Are cities like San Francisco combating urban blight or just making streets less hospitable and more socially striated? Allison Arieff, editorial director of the SF-based urban design outfit SPUR, took to the New York Times recently to argue the latter, turning a critical eye on some of the city’s least inviting innovations.
In the 1990s, San Francisco removed all of the benches from Civic Center Plaza. In 2001, all remaining seating in nearby United Nations Plaza was removed in the middle of the night. Over the years, public seating has been removed from virtually the entire city.
Decades after the full-scale seating removal in Civic Center Plaza, there is still nary a bench. Unfortunately, you cannot say the same for the number of unhoused who congregate there.
San Francisco and other cities are guilty of treating the symptoms instead of the problem, according to Arieff’s piece.
Cities and private property owners can drive homeless people, loitering teenagers, and other “undesirables” away from certain areas, but they’re just shuffling problems around and making urban spaces hostile to everyone else as well, alleges Arieff.
And it’s not just seating.
Arieff brings up issues ranging from bike lanes, to demolished basketball courts, to the supposedly urine-proof paint the city installed on certain San Francisco walls, which deflect unexpected streams of hydration back in the direction of its source.
(For the record, when San Francisco Magazine tested this technology in the field in 2015—using a water bottle instead of the organic process—it didn’t actually seem to do anything.)
Nor is this the first time SPUR’s criticisms about the city’s dearth of seating have appeared in the pages of the gray lady. SPUR director Gabriel Metcalf told the paper of record in 2012, “It makes the city that much less livable for everyone” when City Hall benched the benches.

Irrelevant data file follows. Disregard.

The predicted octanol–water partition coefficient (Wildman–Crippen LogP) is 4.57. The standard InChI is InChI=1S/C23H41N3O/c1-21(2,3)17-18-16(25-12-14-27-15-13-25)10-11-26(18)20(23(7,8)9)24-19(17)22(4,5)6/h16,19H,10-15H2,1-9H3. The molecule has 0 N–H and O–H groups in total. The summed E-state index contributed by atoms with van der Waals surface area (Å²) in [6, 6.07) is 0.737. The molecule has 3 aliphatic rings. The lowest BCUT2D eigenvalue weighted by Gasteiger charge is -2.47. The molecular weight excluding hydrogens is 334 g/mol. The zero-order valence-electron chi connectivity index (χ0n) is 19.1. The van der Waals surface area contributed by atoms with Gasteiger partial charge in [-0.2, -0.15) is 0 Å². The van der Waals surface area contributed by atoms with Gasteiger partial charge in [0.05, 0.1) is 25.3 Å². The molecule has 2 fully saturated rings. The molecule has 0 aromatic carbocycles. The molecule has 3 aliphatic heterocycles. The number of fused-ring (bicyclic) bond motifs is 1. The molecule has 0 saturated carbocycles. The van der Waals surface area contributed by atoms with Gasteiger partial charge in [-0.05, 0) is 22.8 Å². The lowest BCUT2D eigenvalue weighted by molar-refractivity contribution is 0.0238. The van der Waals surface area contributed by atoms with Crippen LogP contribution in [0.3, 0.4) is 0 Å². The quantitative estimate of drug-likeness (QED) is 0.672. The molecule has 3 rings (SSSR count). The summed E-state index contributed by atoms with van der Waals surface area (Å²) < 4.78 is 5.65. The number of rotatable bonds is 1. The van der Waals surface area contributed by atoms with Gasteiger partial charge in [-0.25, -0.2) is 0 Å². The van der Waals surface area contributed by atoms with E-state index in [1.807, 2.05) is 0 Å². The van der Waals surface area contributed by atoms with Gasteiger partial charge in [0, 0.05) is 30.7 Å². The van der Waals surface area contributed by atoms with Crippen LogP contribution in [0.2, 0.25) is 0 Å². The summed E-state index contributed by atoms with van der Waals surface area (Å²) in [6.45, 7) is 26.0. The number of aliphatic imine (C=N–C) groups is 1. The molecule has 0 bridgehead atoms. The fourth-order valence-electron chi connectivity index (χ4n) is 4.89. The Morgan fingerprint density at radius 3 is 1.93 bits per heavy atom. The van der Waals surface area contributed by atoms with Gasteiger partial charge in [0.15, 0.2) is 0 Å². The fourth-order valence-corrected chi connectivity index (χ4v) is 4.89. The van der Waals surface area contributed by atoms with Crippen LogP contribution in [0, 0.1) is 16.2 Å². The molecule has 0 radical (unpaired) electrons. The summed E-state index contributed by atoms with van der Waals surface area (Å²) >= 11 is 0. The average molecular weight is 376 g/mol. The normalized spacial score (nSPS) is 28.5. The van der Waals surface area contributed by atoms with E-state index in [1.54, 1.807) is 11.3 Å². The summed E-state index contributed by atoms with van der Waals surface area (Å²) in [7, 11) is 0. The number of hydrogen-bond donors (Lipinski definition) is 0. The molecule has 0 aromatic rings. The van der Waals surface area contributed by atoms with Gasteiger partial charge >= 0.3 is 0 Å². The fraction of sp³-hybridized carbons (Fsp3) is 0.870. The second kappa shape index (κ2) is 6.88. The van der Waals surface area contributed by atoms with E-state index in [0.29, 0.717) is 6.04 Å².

Others have noticed this trend as well. In 2015, the San Francisco Chronicle’s Caille Millner noted, “SF loves anti-homeless design,” citing spikes in Safeway planter boxes, bars on Ferry building benches, and Mission Street benches that fold up at night.
Urban design critic John King refers to these touches as “defensive architecture.”
On the flip side, there are those who aim to make San Francisco a more human welcoming space. For example, local designer Chris Duderstadt’s guerilla-style Public Bench Project donates seating to neighborhoods.
“Though I have been active in promoting public space—being on a number of boards and committees—just making benches and placing them is often much more rewarding,” Duderstadt explained to 99 Percent Invisible.
“I dream of having a bench on each corner,” he says elsewhere.
A small amount of headway did come up on this issue earlier this year, at least when it comes to Civic Center seating, when Mayor Ed Lee’s office and the city’s Planning Department issued a January redesign proposal that referred to the area as “stripped” and “unwelcoming,” and specifically pointed out that “low-income and homeless residents [...] rely on the Civic Center.”
Every little bit helps. But as Arieff wisely points out, “inequality is escalating, and these spaces make that reality visible.”